German Modal Verbs

Instructor: Penelope Heinigk

Penelope holds a doctorate degree in German and a professional teaching license in the state of Colorado. She has taught middle school through university, online and live.

In this lesson we will learn the six modal verbs in German and how to use them. Modals are types of verbs that are used to indicate modality such as likelihood, ability, permission, and obligation.

The Six Modal Verbs

Can I eat this last piece of pizza? What do you want to do? We should really get going now. Must you drive so fast? Modal verbs convey an attitude or explain how you feel about an action in German. They are often used with a second verb, but can also be used alone when appropriate.

German has six modal verbs:

Verb Pronunciation Translation
dürfen DUEHR-fin to be allowed
können KEHR-nin can, to be able
mögen MEHR-gin to like
müssen MUEH-sin must, to have to
sollen ZOL-in should, to be supposed to
wollen VOL-in to want to

For the scope of this lesson, we'll focus on using these verbs in the present tense.

Present Tense Conjugations

Verb ich du er/sie/es wir ihr sie Sie
dürfen darf darfst darf dürfen dürft dürfen dürfen
können kann kannst kann können könnt können können
mögen mag magst mag mögen mögt mögen mögen
müssen muss musst muss müssen müsst müssen müssen
sollen soll sollst soll sollen sollt sollen sollen
wollen will willst will wollen wollt wollen wollen

As you may have noticed, these verbs are irregular. Here are some patterns that will help you memorize the modal verbs for present tense:

  • The singular forms (ich, du, er/sie/es) do not take the umlaut (ä, ö, and ü) and have vowel changes, except for sollen and wollen.
  • The first person (ich) and third person (er/sie/es) share the same form for the modals.
  • Except for ihr, all of the plural pronouns (wir, sie, Sie) keep the original infinitive form.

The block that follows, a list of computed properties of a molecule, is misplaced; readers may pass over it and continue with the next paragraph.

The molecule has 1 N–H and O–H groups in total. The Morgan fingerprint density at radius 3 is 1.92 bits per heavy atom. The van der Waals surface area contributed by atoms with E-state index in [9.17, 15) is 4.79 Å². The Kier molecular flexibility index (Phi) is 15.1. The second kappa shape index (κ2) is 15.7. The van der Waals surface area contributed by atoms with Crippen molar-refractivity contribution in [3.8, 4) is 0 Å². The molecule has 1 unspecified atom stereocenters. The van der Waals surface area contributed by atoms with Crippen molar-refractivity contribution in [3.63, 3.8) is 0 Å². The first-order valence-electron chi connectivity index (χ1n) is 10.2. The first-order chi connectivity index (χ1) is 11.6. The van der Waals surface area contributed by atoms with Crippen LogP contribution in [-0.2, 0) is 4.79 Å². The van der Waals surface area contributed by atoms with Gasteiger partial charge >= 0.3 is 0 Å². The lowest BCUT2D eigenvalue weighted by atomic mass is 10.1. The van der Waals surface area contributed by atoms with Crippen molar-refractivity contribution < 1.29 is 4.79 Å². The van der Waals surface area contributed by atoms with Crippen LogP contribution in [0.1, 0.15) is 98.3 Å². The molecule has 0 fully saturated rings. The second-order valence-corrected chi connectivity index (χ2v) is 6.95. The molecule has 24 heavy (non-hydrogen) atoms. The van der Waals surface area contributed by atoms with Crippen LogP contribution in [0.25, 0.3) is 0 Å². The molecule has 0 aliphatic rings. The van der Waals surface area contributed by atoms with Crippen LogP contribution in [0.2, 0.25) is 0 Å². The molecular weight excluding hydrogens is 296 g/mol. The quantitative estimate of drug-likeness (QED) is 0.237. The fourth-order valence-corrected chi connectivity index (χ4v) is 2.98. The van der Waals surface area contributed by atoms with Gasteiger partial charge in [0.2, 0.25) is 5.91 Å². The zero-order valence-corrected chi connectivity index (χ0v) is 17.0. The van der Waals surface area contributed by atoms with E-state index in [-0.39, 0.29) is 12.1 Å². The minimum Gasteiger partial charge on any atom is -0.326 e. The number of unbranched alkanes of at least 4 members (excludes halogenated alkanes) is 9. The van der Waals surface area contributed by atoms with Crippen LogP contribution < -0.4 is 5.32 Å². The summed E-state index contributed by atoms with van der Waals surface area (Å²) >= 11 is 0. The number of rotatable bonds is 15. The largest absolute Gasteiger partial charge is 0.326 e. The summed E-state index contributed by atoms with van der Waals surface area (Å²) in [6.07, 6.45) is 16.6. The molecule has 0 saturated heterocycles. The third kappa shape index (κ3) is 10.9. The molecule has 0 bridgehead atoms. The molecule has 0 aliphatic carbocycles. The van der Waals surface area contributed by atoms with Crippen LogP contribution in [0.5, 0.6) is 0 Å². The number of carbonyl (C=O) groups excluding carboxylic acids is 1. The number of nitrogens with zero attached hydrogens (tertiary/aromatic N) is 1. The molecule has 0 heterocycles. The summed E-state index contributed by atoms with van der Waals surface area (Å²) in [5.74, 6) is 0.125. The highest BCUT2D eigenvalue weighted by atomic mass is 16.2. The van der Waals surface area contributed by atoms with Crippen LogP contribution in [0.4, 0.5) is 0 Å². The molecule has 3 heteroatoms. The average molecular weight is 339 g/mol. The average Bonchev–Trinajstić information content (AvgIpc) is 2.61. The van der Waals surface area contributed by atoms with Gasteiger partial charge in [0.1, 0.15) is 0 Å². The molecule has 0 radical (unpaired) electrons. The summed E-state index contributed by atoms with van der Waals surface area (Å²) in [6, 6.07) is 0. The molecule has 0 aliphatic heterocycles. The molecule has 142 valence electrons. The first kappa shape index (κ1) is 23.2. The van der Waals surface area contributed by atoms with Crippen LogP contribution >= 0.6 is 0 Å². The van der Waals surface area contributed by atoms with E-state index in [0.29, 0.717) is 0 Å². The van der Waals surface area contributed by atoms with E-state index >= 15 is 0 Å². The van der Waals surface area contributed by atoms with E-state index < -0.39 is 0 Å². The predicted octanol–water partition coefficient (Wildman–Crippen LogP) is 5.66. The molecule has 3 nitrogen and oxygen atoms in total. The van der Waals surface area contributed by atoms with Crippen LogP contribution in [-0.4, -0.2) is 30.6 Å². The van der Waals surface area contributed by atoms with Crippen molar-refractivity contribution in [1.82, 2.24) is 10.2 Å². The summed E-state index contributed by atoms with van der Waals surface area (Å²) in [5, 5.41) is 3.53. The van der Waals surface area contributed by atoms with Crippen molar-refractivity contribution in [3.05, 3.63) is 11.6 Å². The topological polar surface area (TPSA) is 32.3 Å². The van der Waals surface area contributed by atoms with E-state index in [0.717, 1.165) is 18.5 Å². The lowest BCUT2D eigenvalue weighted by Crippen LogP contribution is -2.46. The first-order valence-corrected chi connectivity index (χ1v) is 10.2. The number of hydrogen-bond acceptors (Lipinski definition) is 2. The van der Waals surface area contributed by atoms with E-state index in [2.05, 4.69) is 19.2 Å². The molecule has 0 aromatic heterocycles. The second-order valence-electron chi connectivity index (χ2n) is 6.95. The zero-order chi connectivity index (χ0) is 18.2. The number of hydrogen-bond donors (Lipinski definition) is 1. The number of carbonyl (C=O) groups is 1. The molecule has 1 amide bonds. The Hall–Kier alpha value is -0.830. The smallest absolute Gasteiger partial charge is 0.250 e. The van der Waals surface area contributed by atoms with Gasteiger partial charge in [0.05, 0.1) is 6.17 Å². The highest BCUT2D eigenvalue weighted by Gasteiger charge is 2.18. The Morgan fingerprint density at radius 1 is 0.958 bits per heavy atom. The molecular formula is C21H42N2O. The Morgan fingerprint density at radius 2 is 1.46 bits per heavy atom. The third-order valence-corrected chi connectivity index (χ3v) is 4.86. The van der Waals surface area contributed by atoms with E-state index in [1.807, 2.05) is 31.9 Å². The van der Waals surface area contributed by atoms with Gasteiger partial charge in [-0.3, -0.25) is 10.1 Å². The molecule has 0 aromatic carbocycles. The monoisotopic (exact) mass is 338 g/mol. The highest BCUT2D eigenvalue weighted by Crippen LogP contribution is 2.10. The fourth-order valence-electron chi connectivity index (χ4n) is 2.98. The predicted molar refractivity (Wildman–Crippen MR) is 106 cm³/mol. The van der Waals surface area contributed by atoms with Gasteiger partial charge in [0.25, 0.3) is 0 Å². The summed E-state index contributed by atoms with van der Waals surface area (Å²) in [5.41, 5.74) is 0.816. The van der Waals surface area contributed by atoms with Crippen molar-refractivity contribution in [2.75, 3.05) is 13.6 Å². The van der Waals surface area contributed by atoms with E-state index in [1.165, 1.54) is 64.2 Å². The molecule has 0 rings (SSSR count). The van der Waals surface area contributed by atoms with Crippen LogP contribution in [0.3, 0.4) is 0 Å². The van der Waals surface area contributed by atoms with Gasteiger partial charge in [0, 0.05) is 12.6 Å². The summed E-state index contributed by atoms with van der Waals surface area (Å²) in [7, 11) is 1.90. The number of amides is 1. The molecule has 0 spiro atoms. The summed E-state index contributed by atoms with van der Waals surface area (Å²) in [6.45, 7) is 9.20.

• The du forms take the -st ending, and the ihr forms take the -t ending.

Translation: Do you want me?


The modal verbs are conjugated in regular verb position, and the second verb (if one is used) comes at the end of the sentence in the infinitive form. Unless the sentence consists of a question, regular verb position is second, right after the subject:

Ich will nach Hause gehen. (I want to go home.)

In a yes/no question, the subject and verb switch places:

Willst du nach Hause gehen? (Do you want to go home?)

In the first example, the conjugated verb (will) is in the second position right after the subject (ich). In the second example, which is a question, the verb (willst) comes first and the subject (du) is second. In both examples, the second verb gehen (to go) comes at the end in infinitive form.

Let's look at a few more examples in the first person (ich). Notice how the modal verb comes right after the subject and how the second verb sprechen (to speak) comes in as an infinitive at the end of each of the example sentences:

  • Ich darf Deutsch sprechen. (I am allowed to speak German.)
  • Ich kann Deutsch sprechen. (I can speak German.)
  • Ich mag Deutsch sprechen. (I like to speak German.)
  • Ich muss Deutsch sprechen. (I must speak German.)
  • Ich soll Deutsch sprechen. (I should speak German.)
  • Ich will Deutsch sprechen. (I want to speak German.)

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